Reporting with Natasha Korecki, Dave McKinney and Abdon Pallasch
Perhaps nearing the conclusion of his closing argument, Assistant U.S. Attorney Chris Niewoehner again tackles what has been a key idea of the defense -- that Rod Blagojevich was unsuccessful in carrying out any of the alleged schemes and is therefore not guilty.
Niewoehner takes the allegations surrounding Jesse Jackson Jr. as an example. He argues that even if the ex-governor didn't really plan to appoint the congressman to a vacant Senate seat, he is still guilty of trying to accept a bribe of $6 million in campaign cash from his supporters.
"What is bribery?" Niewoehner asks the jury. He says a key point is that the bribery can be "indirect" -- "It does not have to be 'x' for 'y.'"
"You do not have to say to (Jackson supporter) Raghu Nayak, 'I will give you a Senate seat only if you give me $1 million," he says. "People do not talk that way. You flip $1 million on the table, wink and say 'I'd like to be senator.' Is there any doubt what you mean?"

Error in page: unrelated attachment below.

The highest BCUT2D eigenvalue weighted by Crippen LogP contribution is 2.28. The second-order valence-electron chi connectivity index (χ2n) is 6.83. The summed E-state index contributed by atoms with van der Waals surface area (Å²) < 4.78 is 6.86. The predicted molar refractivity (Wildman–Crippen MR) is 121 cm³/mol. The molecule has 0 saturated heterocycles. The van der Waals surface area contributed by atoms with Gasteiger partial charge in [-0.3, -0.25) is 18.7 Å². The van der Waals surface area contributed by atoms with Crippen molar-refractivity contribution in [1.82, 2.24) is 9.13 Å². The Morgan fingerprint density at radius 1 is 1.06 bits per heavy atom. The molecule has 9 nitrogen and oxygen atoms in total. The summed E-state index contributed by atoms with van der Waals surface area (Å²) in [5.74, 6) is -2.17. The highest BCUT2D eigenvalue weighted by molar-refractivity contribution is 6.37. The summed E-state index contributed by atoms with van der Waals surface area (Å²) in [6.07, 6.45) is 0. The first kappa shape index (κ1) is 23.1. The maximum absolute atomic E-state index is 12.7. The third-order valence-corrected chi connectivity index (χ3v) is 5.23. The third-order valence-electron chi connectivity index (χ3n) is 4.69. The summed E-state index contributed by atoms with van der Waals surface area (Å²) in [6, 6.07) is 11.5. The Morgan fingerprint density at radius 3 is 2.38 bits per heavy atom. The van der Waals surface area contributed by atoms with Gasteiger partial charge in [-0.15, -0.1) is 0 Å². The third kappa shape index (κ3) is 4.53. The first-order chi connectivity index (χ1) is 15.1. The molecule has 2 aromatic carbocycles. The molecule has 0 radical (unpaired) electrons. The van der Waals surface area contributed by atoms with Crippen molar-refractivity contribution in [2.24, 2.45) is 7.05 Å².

The government doesn't have to show that Blagojevich actually intended to appoint Jackson, Niewoehner says -- just that he tried to convince Jackson's supporters that he did, so they would give him the money.
"These bribe attempts don't have to work. Attempts are fine," Niewoehner says.
"Again, you don't have to be a successful criminal to be a criminal," he tells them.
Niewoehner then goes through each type of charge and explains the elements of wire fraud, conspiracy, extortion and conspiracy to commit bribery. He points to specific evidence that he believes supports each count.
Rod Blagojevich's youngest daughter, Annie, was back in the courtroom. Patti Blagojevich was holding the small seven year old, who was looking over her mom's shoulder. Annie looked like she was trying to keep busy by staring at the courtroom sketch artists.
Niewoehner was still talking when Judge James Zagel cut in around 12:30. "Lunch has arrived," he said, and called a one-hour break.